As you stroll down Cunningham Road, one of the favourite ‘hangout’ spots of Bangaloreans, you are greeted by chaat wallahs, eateries and the heady aroma of biriyani and tea from several popular outlets. While the road is reminiscent of old Bangalore, not many people are aware about its rich history.
Named after Francis Cunningham (1820 to 1872) who was an officer in the Madras Army, member of the Mysore Commission, and a literary editor; this road used to be a favourite of the British Raj.
Francis Cunningham was the son of poet Allan Cunningham and the younger brother of Joseph Davey and Alexander Cunningham, who also spent most of their working lives in India.
On his death anniversary, we take a walk down one of the busiest roads of Bangalore to find out how many know of its glorious past.
“Though I knew that the road was named by the British, I had no idea that it had such a deep history. I wish such things were made available for the public. Most of us don’t even know about our own history,” said Shailaja Sharma, who works at a company on Cunningham Road.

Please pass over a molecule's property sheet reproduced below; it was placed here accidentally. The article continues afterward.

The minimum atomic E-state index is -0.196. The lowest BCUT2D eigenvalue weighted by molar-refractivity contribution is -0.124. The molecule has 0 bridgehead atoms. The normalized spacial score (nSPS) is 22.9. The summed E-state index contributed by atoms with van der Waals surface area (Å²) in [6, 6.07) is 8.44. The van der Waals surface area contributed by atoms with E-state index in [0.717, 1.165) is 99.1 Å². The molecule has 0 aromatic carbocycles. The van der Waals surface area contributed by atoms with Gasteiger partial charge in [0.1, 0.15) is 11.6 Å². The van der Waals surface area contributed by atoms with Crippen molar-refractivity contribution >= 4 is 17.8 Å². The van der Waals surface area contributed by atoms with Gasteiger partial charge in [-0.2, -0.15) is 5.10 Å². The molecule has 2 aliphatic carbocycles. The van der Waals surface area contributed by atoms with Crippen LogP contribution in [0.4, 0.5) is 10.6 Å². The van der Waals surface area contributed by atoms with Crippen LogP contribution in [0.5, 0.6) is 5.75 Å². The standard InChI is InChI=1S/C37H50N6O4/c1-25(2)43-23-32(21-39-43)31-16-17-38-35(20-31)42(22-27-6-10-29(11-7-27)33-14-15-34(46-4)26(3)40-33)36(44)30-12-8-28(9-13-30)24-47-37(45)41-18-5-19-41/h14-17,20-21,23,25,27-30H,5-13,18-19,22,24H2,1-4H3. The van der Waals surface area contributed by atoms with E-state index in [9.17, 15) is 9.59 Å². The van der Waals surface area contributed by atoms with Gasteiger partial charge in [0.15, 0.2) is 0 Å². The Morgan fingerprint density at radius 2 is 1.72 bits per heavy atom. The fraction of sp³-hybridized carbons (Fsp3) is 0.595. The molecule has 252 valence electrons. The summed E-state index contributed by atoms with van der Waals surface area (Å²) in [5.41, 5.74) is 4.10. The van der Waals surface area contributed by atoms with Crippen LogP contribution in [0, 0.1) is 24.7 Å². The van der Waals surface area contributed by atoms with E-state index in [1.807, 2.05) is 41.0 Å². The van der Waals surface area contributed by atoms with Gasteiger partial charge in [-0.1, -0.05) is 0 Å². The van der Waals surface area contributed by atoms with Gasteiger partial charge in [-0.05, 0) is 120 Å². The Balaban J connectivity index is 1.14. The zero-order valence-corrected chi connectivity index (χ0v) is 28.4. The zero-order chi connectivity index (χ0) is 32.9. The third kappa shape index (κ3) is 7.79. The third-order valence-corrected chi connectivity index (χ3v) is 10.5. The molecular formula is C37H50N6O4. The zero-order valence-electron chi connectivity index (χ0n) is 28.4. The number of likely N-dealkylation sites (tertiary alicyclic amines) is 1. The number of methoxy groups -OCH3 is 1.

In his Army service, it was reported that Francis excelled as a field engineer, with Robert Sale at Jalalabad, during the 1st Afghan War. In 1850, he was posted to the Mysore Commission which had its headquarters at Bangalore. He also served as a deputy to Sir Mark Cubbon, the Chief Commissioner at Bangalore. Apart from playing a crucial role in developing the Lalbagh gardens, he also took active interest in building a bungalow called Balabrooie for Sir Mark Cubbon in Nandi Hills. However, with no documentation available, it is quite difficult to trace the actual history.
“This is a huge issue. We have no knowledge of our history whatsoever. How do you expect the public to know more about its own city, without any archival system? I have been in Bangalore for more than 35 years and, I can tell you with absolute certainty that Cunningham Road has become unrecognisable today. Back then, we had beautiful villas and lovely driveways that have now been replaced by commercial buildings and apartments. The younger generation don’t really know about the history of Cunningham Road or who it was named after. Such a shame,” said Linda Rao who takes care of a 150-year-old building on the road.
Apparently, post retirement, when Cubbon left Bangalore in 1861, Cunningham continued to stay and lobbied on behalf of Maharaja Krishna Rajendra Wodeyar III. He strongly felt that the Maharaj should be allowed to adopt a heir and that the kingdom should be restored to him. Being an effective writer, he succeeded in causing trouble for Lewin Bentham Bowring, the Chief Commissioner after Cubbon.
“It is sad to note the lack of education and growing ignorance of our history. I don’t think anyone remembers Cunningham anymore,” said Malini Gupta, a student.